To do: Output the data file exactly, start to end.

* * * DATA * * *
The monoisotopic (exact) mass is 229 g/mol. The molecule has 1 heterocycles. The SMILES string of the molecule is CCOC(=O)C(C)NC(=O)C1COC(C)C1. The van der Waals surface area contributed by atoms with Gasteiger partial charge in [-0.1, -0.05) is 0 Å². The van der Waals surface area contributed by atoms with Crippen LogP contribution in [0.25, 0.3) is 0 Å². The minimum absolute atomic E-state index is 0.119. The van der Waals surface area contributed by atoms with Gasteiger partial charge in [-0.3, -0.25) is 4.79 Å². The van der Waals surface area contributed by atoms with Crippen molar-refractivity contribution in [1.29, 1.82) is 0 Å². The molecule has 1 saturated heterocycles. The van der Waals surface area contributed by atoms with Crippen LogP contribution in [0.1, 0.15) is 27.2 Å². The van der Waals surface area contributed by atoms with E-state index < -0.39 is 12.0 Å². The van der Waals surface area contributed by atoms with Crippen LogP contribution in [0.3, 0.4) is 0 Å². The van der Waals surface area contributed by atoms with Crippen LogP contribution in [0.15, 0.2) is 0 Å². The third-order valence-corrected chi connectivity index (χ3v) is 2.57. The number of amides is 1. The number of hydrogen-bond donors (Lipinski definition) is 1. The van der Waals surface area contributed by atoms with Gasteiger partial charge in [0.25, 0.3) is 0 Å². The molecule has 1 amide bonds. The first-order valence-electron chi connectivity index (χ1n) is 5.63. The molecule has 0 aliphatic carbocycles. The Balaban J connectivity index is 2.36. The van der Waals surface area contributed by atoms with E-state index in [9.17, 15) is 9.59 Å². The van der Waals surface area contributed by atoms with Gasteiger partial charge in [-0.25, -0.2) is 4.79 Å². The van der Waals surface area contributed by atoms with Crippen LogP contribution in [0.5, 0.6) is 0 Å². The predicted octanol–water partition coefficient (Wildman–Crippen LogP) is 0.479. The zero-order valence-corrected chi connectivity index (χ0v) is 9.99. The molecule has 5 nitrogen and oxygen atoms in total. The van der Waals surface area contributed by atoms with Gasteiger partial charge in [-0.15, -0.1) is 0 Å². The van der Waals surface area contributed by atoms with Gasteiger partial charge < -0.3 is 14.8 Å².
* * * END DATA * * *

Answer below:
The monoisotopic (exact) mass is 229 g/mol. The molecule has 1 heterocycles. The SMILES string of the molecule is CCOC(=O)C(C)NC(=O)C1COC(C)C1. The van der Waals surface area contributed by atoms with Gasteiger partial charge in [-0.1, -0.05) is 0 Å². The van der Waals surface area contributed by atoms with Crippen LogP contribution in [0.25, 0.3) is 0 Å². The minimum absolute atomic E-state index is 0.119. The van der Waals surface area contributed by atoms with Gasteiger partial charge in [-0.3, -0.25) is 4.79 Å². The van der Waals surface area contributed by atoms with Crippen molar-refractivity contribution in [1.29, 1.82) is 0 Å². The molecule has 1 saturated heterocycles. The van der Waals surface area contributed by atoms with Crippen LogP contribution in [0.1, 0.15) is 27.2 Å². The van der Waals surface area contributed by atoms with E-state index < -0.39 is 12.0 Å². The van der Waals surface area contributed by atoms with Crippen LogP contribution in [0.3, 0.4) is 0 Å². The van der Waals surface area contributed by atoms with Crippen LogP contribution in [0.15, 0.2) is 0 Å². The third-order valence-corrected chi connectivity index (χ3v) is 2.57. The number of amides is 1. The number of hydrogen-bond donors (Lipinski definition) is 1. The van der Waals surface area contributed by atoms with Gasteiger partial charge in [0.25, 0.3) is 0 Å². The molecule has 1 amide bonds. The first-order valence-electron chi connectivity index (χ1n) is 5.63. The molecule has 0 aliphatic carbocycles. The Balaban J connectivity index is 2.36. The van der Waals surface area contributed by atoms with E-state index in [9.17, 15) is 9.59 Å². The van der Waals surface area contributed by atoms with Gasteiger partial charge in [-0.25, -0.2) is 4.79 Å². The van der Waals surface area contributed by atoms with Crippen LogP contribution in [0.5, 0.6) is 0 Å². The predicted octanol–water partition coefficient (Wildman–Crippen LogP) is 0.479. The zero-order valence-corrected chi connectivity index (χ0v) is 9.99. The molecule has 5 nitrogen and oxygen atoms in total. The van der Waals surface area contributed by atoms with Gasteiger partial charge in [-0.15, -0.1) is 0 Å². The van der Waals surface area contributed by atoms with Gasteiger partial charge < -0.3 is 14.8 Å².